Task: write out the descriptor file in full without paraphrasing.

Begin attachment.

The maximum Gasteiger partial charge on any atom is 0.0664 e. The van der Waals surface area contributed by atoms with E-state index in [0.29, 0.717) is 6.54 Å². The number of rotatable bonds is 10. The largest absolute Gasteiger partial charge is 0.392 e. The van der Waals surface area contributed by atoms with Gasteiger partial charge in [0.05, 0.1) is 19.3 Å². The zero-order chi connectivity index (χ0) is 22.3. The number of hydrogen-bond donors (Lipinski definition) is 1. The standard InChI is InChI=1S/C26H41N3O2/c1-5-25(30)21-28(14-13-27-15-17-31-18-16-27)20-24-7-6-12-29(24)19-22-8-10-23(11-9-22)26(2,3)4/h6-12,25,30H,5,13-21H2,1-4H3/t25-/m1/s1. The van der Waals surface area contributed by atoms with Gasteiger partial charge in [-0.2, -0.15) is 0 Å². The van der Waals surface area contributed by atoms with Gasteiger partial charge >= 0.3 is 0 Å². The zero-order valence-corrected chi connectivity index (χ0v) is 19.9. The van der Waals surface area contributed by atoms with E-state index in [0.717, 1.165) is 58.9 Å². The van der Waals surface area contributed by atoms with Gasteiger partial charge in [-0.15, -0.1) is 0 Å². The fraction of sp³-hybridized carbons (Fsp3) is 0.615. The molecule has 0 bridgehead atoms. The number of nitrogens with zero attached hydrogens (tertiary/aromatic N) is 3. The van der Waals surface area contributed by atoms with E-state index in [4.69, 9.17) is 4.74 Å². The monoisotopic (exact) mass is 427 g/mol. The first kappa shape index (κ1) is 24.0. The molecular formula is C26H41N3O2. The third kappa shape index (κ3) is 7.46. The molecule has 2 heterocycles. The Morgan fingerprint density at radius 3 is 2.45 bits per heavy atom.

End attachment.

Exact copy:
The maximum Gasteiger partial charge on any atom is 0.0664 e. The van der Waals surface area contributed by atoms with E-state index in [0.29, 0.717) is 6.54 Å². The number of rotatable bonds is 10. The largest absolute Gasteiger partial charge is 0.392 e. The van der Waals surface area contributed by atoms with Gasteiger partial charge in [0.05, 0.1) is 19.3 Å². The zero-order chi connectivity index (χ0) is 22.3. The number of hydrogen-bond donors (Lipinski definition) is 1. The standard InChI is InChI=1S/C26H41N3O2/c1-5-25(30)21-28(14-13-27-15-17-31-18-16-27)20-24-7-6-12-29(24)19-22-8-10-23(11-9-22)26(2,3)4/h6-12,25,30H,5,13-21H2,1-4H3/t25-/m1/s1. The van der Waals surface area contributed by atoms with Gasteiger partial charge in [-0.2, -0.15) is 0 Å². The van der Waals surface area contributed by atoms with Gasteiger partial charge >= 0.3 is 0 Å². The zero-order valence-corrected chi connectivity index (χ0v) is 19.9. The van der Waals surface area contributed by atoms with E-state index in [0.717, 1.165) is 58.9 Å². The van der Waals surface area contributed by atoms with Gasteiger partial charge in [-0.15, -0.1) is 0 Å². The fraction of sp³-hybridized carbons (Fsp3) is 0.615. The molecule has 0 bridgehead atoms. The number of nitrogens with zero attached hydrogens (tertiary/aromatic N) is 3. The van der Waals surface area contributed by atoms with E-state index in [4.69, 9.17) is 4.74 Å². The monoisotopic (exact) mass is 427 g/mol. The first kappa shape index (κ1) is 24.0. The molecular formula is C26H41N3O2. The third kappa shape index (κ3) is 7.46. The molecule has 2 heterocycles. The Morgan fingerprint density at radius 3 is 2.45 bits per heavy atom.